Chicago-based MRO distributor Lawson Products — No. 39 on Industrial Distribution's 2015 Big 50 List — reported its 2016 first quarter fiscal results on Thursday, highlighted by year-over-year declines in sales and profit.
Lawson posted Q2 sales of $69.3 million, down 1.9 percent from a year earlier, and essentially flat compared to Q1.
"While sales were softer than we would have liked for the quarter, our results were consistent with slower industrial activity impacting the MRO marketplace," said Michael DeCata, Lawson president and CEO.
Profit of $0.2 million was down from Q2 2015's $2.9 million, which Lawson said reflects the additional costs associated with its sales organization expansion.
Lawson added 60 sales representatives in Q2 and has added 83 year-to-date, bringing its total to 1,020 as of June 30. Year-over-year selling expenses increased by $1.4 million, while operating profit was break-even compared to last year's $3.2 million.
"We accelerated investments in our organization primarily through adding new sales representatives, investing in our veteran reps and pursuing acquisitions that fit our business model," DeCata added. "As expected, the rapid growth in the sales force has a short-term negative impact on our operating income; it generally takes two to three years for a newly hired sales rep to build a strong book of business. Increasing our sales force and making the right acquisitions will provide us opportunities to expand and increase our geographic coverage in the large, fragmented MRO marketplace."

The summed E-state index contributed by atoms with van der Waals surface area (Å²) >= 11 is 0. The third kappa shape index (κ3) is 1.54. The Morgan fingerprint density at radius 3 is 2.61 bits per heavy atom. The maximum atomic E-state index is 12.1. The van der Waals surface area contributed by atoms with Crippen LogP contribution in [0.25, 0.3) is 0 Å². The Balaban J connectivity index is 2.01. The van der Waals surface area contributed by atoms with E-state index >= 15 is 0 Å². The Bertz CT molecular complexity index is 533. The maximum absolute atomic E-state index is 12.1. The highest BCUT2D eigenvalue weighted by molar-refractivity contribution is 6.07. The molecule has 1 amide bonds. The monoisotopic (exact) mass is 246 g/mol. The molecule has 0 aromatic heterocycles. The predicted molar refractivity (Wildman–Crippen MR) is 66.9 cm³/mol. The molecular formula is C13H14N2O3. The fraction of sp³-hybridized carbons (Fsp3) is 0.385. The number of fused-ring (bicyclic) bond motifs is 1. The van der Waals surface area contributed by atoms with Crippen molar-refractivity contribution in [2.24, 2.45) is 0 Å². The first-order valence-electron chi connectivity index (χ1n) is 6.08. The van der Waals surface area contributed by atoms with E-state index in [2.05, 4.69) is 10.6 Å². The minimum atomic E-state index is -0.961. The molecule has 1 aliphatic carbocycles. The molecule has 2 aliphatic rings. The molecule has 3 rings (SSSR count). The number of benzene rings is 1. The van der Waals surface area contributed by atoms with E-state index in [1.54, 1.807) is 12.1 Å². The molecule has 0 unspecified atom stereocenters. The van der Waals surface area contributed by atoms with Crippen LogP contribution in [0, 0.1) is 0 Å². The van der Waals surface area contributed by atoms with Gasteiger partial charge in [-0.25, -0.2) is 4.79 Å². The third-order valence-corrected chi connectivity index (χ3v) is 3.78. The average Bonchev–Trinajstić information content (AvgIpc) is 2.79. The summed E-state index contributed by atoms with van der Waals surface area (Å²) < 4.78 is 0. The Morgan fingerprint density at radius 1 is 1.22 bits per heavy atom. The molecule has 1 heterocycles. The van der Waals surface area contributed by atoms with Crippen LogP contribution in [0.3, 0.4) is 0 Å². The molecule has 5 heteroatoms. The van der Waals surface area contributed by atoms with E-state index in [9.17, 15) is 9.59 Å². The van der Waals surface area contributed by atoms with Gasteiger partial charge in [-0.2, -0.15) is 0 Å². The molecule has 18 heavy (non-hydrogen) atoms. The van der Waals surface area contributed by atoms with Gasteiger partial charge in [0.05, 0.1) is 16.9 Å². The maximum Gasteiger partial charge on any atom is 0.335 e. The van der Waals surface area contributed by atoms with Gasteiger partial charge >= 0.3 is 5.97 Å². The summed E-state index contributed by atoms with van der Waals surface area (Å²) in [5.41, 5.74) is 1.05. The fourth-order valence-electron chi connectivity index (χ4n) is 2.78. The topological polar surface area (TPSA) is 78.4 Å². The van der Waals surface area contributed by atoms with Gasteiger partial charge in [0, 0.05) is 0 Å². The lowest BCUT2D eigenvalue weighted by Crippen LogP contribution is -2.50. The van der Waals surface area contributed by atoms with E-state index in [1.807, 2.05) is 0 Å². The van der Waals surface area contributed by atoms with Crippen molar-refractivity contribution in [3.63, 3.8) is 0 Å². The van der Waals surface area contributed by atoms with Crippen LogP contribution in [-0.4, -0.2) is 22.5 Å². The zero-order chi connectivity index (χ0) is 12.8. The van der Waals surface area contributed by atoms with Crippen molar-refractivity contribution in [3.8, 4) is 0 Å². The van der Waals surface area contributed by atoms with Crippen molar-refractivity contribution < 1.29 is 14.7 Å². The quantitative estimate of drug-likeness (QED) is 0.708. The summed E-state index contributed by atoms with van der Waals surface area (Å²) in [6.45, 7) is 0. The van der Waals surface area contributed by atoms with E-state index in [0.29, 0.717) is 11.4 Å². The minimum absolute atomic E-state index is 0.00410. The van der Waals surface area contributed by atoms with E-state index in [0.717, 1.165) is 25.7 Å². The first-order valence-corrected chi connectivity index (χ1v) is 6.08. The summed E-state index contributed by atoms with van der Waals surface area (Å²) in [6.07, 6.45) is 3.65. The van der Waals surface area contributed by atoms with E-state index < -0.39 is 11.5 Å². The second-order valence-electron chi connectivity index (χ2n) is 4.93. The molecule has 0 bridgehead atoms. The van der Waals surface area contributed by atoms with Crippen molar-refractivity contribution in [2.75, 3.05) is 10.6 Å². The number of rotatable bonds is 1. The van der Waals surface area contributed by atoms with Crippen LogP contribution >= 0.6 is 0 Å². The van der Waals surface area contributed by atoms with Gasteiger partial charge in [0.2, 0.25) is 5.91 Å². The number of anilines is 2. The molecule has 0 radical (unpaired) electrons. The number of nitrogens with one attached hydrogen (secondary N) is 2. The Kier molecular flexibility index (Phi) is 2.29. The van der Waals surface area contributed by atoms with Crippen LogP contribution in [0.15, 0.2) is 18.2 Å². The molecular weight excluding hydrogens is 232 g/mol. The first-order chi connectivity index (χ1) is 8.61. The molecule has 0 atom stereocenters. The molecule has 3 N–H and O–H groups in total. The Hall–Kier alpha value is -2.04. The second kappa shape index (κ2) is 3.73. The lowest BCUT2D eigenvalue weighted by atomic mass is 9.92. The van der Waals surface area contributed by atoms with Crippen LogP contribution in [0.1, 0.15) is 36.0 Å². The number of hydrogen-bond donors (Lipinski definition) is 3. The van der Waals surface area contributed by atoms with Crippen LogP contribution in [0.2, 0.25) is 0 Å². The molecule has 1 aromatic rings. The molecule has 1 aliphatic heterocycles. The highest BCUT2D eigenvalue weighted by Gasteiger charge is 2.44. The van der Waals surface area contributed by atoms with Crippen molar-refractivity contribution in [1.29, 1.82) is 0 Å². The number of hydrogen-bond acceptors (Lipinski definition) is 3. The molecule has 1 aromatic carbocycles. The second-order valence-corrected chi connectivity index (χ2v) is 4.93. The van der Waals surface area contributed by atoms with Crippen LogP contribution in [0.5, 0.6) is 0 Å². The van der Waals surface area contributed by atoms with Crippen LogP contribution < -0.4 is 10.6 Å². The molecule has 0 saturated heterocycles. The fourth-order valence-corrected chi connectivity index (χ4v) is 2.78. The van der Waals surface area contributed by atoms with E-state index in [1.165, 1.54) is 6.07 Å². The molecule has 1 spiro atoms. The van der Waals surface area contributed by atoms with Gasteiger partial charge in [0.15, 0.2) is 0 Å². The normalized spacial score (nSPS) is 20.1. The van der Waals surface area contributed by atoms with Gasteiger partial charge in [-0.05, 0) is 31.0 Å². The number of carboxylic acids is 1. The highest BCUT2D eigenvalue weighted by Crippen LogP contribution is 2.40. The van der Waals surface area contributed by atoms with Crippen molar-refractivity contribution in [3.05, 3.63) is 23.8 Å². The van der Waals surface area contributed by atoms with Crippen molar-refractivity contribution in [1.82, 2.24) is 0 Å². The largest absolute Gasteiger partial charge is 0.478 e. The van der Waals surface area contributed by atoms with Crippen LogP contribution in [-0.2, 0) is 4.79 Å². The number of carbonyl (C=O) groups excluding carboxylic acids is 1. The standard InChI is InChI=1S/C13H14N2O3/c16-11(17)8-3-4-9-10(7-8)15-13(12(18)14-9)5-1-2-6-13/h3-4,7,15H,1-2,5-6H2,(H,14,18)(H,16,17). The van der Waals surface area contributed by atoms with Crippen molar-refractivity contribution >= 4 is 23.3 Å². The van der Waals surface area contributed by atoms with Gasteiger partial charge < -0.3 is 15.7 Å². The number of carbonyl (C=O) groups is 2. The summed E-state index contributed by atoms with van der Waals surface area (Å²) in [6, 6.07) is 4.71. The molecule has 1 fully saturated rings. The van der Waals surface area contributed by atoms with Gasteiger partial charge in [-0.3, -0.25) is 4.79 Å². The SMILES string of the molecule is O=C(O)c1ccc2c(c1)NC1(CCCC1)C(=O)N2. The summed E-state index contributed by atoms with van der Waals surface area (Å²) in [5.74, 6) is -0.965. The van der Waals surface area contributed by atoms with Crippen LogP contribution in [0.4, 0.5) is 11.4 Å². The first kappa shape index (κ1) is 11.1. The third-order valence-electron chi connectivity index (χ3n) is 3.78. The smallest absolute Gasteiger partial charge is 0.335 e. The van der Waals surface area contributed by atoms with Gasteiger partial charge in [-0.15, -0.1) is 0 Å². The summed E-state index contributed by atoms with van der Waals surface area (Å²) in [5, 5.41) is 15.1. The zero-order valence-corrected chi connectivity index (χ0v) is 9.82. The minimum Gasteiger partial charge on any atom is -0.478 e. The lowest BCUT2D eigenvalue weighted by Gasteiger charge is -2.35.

DeCata said Lawson expects sales rep growth to slow down in the second half of the year as it concentrates on training and supporting its new reps.
Lawson also completed its recent acquisition of Ontario, Canada-based F.B. Feeney Hardware, a move announced in May.
"These ongoing investments, in conjunction with our strong financial position, provide us with a strong foundation for growth when the market improves and as our newly hired sales reps generate additional sales for the organization," DeCata said.
DeCata went on to say Lawson's strategy of using small acquisitions as small steps toward making increasingly large acquisitions is proceeding as planned.